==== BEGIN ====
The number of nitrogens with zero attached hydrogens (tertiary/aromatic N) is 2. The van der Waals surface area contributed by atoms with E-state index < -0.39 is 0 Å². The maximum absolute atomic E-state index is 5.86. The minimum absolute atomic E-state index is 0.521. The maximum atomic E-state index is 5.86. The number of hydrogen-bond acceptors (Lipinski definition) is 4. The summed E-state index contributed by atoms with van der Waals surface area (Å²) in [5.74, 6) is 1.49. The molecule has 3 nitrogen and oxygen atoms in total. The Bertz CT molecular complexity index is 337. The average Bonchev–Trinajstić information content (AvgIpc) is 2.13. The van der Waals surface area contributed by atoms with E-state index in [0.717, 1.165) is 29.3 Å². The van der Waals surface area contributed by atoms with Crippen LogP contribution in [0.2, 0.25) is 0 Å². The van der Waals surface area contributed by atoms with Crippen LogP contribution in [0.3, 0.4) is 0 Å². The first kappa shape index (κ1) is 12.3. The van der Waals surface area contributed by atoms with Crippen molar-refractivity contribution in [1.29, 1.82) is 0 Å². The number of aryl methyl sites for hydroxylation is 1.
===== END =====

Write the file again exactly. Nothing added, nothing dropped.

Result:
The number of nitrogens with zero attached hydrogens (tertiary/aromatic N) is 2. The van der Waals surface area contributed by atoms with E-state index < -0.39 is 0 Å². The maximum absolute atomic E-state index is 5.86. The minimum absolute atomic E-state index is 0.521. The maximum atomic E-state index is 5.86. The number of hydrogen-bond acceptors (Lipinski definition) is 4. The summed E-state index contributed by atoms with van der Waals surface area (Å²) in [5.74, 6) is 1.49. The molecule has 3 nitrogen and oxygen atoms in total. The Bertz CT molecular complexity index is 337. The average Bonchev–Trinajstić information content (AvgIpc) is 2.13. The van der Waals surface area contributed by atoms with E-state index in [0.717, 1.165) is 29.3 Å². The van der Waals surface area contributed by atoms with Crippen LogP contribution in [0.2, 0.25) is 0 Å². The van der Waals surface area contributed by atoms with Crippen LogP contribution in [0.3, 0.4) is 0 Å². The first kappa shape index (κ1) is 12.3. The van der Waals surface area contributed by atoms with Crippen molar-refractivity contribution in [1.29, 1.82) is 0 Å². The number of aryl methyl sites for hydroxylation is 1.